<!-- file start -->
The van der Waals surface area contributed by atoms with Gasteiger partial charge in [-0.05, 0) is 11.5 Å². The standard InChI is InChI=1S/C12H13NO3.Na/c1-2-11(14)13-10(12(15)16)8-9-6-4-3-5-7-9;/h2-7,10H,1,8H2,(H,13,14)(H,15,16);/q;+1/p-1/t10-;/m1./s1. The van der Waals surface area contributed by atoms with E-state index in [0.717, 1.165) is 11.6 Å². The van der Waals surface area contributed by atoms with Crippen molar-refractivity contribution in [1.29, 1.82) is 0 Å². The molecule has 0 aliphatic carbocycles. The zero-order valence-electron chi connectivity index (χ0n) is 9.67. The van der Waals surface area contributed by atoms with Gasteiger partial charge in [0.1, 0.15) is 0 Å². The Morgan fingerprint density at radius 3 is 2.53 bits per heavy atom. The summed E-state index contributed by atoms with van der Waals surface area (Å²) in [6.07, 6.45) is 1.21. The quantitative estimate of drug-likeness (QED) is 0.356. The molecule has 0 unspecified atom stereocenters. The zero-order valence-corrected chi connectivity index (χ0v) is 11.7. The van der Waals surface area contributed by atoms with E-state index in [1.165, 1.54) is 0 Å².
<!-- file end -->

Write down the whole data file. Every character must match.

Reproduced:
The van der Waals surface area contributed by atoms with Gasteiger partial charge in [-0.05, 0) is 11.5 Å². The standard InChI is InChI=1S/C12H13NO3.Na/c1-2-11(14)13-10(12(15)16)8-9-6-4-3-5-7-9;/h2-7,10H,1,8H2,(H,13,14)(H,15,16);/q;+1/p-1/t10-;/m1./s1. The van der Waals surface area contributed by atoms with E-state index in [0.717, 1.165) is 11.6 Å². The van der Waals surface area contributed by atoms with Crippen molar-refractivity contribution in [1.29, 1.82) is 0 Å². The molecule has 0 aliphatic carbocycles. The zero-order valence-electron chi connectivity index (χ0n) is 9.67. The van der Waals surface area contributed by atoms with Gasteiger partial charge in [0.1, 0.15) is 0 Å². The Morgan fingerprint density at radius 3 is 2.53 bits per heavy atom. The summed E-state index contributed by atoms with van der Waals surface area (Å²) in [6.07, 6.45) is 1.21. The quantitative estimate of drug-likeness (QED) is 0.356. The molecule has 0 unspecified atom stereocenters. The zero-order valence-corrected chi connectivity index (χ0v) is 11.7. The van der Waals surface area contributed by atoms with E-state index in [1.165, 1.54) is 0 Å².